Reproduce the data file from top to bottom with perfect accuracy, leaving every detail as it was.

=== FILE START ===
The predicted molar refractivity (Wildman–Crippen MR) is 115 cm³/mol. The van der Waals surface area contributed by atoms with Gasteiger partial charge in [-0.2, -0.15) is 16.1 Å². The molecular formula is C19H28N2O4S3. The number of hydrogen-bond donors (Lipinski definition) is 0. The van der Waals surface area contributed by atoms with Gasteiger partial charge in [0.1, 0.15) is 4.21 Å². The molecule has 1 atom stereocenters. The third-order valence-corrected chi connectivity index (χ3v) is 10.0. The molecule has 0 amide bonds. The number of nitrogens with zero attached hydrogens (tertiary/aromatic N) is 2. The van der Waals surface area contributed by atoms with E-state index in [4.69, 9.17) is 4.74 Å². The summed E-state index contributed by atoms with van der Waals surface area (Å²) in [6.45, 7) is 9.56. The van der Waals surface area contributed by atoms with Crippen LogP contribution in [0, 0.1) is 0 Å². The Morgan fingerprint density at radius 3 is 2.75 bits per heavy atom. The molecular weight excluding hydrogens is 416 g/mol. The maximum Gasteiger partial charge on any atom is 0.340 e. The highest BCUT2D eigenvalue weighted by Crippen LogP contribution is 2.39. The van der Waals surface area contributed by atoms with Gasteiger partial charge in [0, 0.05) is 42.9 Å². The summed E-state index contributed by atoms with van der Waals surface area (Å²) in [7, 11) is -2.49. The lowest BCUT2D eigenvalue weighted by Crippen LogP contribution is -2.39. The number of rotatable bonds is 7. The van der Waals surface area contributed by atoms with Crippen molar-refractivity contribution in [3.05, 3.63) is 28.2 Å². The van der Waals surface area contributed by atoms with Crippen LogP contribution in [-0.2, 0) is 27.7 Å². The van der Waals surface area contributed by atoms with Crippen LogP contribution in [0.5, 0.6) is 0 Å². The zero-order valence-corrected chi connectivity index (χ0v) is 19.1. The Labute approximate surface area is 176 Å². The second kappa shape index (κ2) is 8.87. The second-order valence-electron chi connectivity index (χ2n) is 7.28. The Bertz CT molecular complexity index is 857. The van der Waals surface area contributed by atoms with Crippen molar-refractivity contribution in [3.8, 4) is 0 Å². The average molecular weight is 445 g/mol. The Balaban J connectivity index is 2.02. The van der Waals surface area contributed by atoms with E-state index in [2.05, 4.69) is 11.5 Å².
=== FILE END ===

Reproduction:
The predicted molar refractivity (Wildman–Crippen MR) is 115 cm³/mol. The van der Waals surface area contributed by atoms with Gasteiger partial charge in [-0.2, -0.15) is 16.1 Å². The molecular formula is C19H28N2O4S3. The number of hydrogen-bond donors (Lipinski definition) is 0. The van der Waals surface area contributed by atoms with Gasteiger partial charge in [0.1, 0.15) is 4.21 Å². The molecule has 1 atom stereocenters. The third-order valence-corrected chi connectivity index (χ3v) is 10.0. The molecule has 0 amide bonds. The number of nitrogens with zero attached hydrogens (tertiary/aromatic N) is 2. The van der Waals surface area contributed by atoms with E-state index in [4.69, 9.17) is 4.74 Å². The summed E-state index contributed by atoms with van der Waals surface area (Å²) in [6.45, 7) is 9.56. The van der Waals surface area contributed by atoms with Crippen LogP contribution in [0, 0.1) is 0 Å². The Morgan fingerprint density at radius 3 is 2.75 bits per heavy atom. The molecular weight excluding hydrogens is 416 g/mol. The maximum Gasteiger partial charge on any atom is 0.340 e. The highest BCUT2D eigenvalue weighted by Crippen LogP contribution is 2.39. The van der Waals surface area contributed by atoms with Gasteiger partial charge in [0, 0.05) is 42.9 Å². The summed E-state index contributed by atoms with van der Waals surface area (Å²) in [7, 11) is -2.49. The lowest BCUT2D eigenvalue weighted by Crippen LogP contribution is -2.39. The number of rotatable bonds is 7. The van der Waals surface area contributed by atoms with Crippen molar-refractivity contribution in [3.05, 3.63) is 28.2 Å². The van der Waals surface area contributed by atoms with Crippen LogP contribution in [-0.2, 0) is 27.7 Å². The van der Waals surface area contributed by atoms with Crippen LogP contribution in [0.5, 0.6) is 0 Å². The zero-order valence-corrected chi connectivity index (χ0v) is 19.1. The Labute approximate surface area is 176 Å². The second kappa shape index (κ2) is 8.87. The second-order valence-electron chi connectivity index (χ2n) is 7.28. The Bertz CT molecular complexity index is 857. The van der Waals surface area contributed by atoms with Crippen molar-refractivity contribution in [3.8, 4) is 0 Å². The average molecular weight is 445 g/mol. The Balaban J connectivity index is 2.02. The van der Waals surface area contributed by atoms with E-state index in [2.05, 4.69) is 11.5 Å².